Museums of San Francisco: A Guide for Residents and Visitors by Margaret C. Amorella (Westholme, 2007).  

708.1946 L5246d
Legion of Honor: Selected Works by Renée Dreyfus (Fine Arts Museum of San Francisco, 2007).

Wednesday, February 6, 2013

New Sports Books for the New Year

Here are a few of the titles we have just arrived on our shelves in the subjects of sports and recreation.  These include histories, appreciations, and instruction guides.  Follow the links below for location information.  Place a hold on title you want to have sent to your branch.

The Last Boys Picked: Helping Boys Who Don't Play Sports Survive Bullies and Boyhood by Janet Sasson Edgette with Beth Margolis Rupp (Berkley Books, 2012) - this title for parents is to help boys for whom the masculine and competitive world of sports and physical education is not a good fit.

Football Skills and Drills by Tom Bass (Human Kinetics, 2012) - has 114 drills to teach the fundamentals of football.

The National Forgotten League: Entertaining Stories and Observations from Pro Football's First Fifty Years by Dan Daly (University of Nebraska Press, 2012) - traces the early history of the National Football in its earlier less professionalized and more idiosyncratic days.

Ajax, The Dutch, The War: The Strange Tale of Soccer During Europe's Darkest Hour by Simon Kuper (Nation Books, 2012) - a weaving together of soccer, World War II, the Dutch, and Nazi persecution of the Jews into a unique history.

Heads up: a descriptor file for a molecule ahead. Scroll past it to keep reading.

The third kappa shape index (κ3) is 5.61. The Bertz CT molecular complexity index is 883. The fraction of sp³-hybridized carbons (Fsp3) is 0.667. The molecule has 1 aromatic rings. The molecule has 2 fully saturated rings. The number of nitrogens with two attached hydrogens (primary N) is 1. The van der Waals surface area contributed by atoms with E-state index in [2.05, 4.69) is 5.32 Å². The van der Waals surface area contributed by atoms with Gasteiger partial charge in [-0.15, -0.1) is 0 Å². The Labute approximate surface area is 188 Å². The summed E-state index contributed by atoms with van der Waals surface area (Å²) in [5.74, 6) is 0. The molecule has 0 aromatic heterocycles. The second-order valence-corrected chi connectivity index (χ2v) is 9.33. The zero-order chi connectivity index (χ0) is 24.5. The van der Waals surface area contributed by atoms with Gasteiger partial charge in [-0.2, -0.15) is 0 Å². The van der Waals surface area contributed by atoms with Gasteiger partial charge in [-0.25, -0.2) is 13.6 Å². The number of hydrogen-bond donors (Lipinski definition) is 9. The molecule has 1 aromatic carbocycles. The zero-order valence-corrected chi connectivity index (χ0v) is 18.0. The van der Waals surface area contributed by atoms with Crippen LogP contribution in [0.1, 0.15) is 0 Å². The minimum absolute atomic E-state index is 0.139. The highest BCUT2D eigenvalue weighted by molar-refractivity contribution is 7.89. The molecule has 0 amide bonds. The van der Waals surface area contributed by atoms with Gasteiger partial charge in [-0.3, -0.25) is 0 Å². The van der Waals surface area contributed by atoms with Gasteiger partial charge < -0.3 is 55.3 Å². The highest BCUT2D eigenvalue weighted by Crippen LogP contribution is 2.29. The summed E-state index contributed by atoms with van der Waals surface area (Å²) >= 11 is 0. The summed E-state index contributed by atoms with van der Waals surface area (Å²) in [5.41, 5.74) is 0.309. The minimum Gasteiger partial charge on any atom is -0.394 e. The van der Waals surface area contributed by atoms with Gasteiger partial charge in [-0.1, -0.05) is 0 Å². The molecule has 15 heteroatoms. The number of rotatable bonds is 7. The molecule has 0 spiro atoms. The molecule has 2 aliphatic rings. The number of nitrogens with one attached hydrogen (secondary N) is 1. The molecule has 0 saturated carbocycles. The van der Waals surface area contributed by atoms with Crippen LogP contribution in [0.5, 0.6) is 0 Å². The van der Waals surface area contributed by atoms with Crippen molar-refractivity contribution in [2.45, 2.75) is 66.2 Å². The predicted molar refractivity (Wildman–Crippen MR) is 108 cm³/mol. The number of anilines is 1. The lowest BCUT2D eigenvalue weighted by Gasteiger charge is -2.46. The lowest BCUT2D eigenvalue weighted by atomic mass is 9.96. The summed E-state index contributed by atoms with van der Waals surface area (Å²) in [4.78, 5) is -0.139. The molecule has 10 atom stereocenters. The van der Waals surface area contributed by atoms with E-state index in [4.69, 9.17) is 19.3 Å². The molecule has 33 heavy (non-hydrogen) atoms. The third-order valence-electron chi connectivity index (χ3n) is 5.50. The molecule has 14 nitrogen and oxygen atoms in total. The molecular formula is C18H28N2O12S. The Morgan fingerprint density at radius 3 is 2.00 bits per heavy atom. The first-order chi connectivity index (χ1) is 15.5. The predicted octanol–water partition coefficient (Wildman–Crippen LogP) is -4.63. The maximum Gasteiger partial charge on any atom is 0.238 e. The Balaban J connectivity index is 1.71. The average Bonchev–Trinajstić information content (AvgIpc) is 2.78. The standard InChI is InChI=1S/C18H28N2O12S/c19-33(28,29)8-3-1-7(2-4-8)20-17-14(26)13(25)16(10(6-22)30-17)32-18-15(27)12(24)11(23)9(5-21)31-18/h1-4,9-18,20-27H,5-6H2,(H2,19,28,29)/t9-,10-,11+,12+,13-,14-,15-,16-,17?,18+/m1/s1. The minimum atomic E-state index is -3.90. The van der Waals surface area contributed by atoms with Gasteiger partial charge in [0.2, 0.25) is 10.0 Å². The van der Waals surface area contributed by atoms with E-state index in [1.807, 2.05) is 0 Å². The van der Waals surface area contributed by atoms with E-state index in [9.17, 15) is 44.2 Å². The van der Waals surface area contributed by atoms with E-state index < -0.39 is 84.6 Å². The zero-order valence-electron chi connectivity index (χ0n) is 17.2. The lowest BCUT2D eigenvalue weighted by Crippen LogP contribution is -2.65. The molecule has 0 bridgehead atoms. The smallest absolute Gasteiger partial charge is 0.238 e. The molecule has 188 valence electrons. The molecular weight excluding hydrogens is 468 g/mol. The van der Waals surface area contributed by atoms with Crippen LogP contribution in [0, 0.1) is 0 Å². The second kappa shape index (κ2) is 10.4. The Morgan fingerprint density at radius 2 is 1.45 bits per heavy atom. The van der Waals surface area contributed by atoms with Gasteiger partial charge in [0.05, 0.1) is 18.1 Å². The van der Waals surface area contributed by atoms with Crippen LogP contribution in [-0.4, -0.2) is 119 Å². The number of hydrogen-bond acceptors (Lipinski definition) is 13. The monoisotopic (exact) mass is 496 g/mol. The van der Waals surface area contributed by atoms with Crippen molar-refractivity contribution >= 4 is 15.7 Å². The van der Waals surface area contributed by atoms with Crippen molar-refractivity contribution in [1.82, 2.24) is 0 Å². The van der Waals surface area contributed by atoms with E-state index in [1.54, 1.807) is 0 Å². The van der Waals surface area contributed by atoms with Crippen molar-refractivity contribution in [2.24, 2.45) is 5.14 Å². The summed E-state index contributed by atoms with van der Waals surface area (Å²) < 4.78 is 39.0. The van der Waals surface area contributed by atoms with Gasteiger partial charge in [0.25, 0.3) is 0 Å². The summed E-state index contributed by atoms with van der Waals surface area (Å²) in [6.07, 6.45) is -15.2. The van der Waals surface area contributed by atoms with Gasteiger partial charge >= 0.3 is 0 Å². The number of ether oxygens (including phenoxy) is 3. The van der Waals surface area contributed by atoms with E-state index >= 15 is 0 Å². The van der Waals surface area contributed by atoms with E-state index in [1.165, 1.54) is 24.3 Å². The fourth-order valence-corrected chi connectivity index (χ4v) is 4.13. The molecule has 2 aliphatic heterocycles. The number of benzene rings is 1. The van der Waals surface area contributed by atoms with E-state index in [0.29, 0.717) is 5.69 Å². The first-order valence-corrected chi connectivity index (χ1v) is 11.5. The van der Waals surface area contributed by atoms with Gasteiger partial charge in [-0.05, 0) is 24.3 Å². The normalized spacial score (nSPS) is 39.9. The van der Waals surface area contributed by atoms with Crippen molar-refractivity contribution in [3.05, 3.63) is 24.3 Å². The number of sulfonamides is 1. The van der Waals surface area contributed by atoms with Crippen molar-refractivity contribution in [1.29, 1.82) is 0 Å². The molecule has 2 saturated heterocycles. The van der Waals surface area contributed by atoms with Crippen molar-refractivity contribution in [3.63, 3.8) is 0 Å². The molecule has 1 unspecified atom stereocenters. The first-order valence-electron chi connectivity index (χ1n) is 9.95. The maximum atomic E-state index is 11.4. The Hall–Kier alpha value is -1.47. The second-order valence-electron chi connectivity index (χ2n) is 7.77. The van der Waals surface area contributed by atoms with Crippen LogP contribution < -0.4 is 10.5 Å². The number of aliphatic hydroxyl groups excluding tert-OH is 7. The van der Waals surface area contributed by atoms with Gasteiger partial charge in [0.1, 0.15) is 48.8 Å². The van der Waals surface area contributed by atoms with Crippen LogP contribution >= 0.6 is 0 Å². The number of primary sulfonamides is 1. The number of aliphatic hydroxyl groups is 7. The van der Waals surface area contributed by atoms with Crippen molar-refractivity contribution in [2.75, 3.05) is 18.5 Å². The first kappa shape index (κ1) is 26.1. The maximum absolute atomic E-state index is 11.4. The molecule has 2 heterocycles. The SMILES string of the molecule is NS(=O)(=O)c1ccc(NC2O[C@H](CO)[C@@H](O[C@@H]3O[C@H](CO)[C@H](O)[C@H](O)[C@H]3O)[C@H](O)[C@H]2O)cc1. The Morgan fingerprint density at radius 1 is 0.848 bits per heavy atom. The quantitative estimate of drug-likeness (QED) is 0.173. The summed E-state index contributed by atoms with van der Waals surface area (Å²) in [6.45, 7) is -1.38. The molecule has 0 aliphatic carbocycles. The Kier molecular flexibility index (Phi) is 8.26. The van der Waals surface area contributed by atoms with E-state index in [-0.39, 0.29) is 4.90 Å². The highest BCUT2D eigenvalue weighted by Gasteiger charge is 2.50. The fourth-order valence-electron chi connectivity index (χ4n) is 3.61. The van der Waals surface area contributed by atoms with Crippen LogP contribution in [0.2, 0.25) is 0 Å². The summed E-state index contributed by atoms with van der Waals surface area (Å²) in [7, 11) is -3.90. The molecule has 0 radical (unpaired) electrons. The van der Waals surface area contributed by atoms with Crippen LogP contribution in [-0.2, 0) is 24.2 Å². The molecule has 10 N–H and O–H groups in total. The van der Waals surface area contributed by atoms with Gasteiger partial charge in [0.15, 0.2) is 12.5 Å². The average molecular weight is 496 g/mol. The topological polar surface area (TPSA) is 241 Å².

The New Rules of Lifting Supercharged: Ten All-New Programs for Men and Women by Lou Schuler and Alwyn Cosgrove (Avery, 2012) - the latest installment in the New Rules of Lifting fitness and bodybuilding series.

Running for Women by Jason R. Karp and Carolyn S. Smith (Human Kinetics, 2012) - incorporates factors like physiology, menstruation, pregnancy and menopause into a training manual for women runners.

Grace, Gold and Glory: My Leap of Faith by Gabrielle Douglas with Michelle Burford (Zondervan, 2012) - written by the inspirational teen gymnast from the 2012 Summer Olympics.

Classic Hikes of North America: 25 Breathtaking Treks in the United States and Canada by Peter Potterfield (W.W. Norton and Co., 2012) - a richly illustrated guide to some of the most remarkable hiking experiences in our country and Canada (includes chapters on Yosemite and Kings Canyon in California).

Tom Danielson's Core Advantage: Core Strength for Cycling's Winning Edge by Tom Danielson and Allison Westfahl (VeloPress, 2013) - exercises and workouts to build strength and endurance for the bicycle racer.

How to Fish: An Angler's Meditation by Chris Yates (Overlook Press, 2012) - an extended musing on the joys of fishing.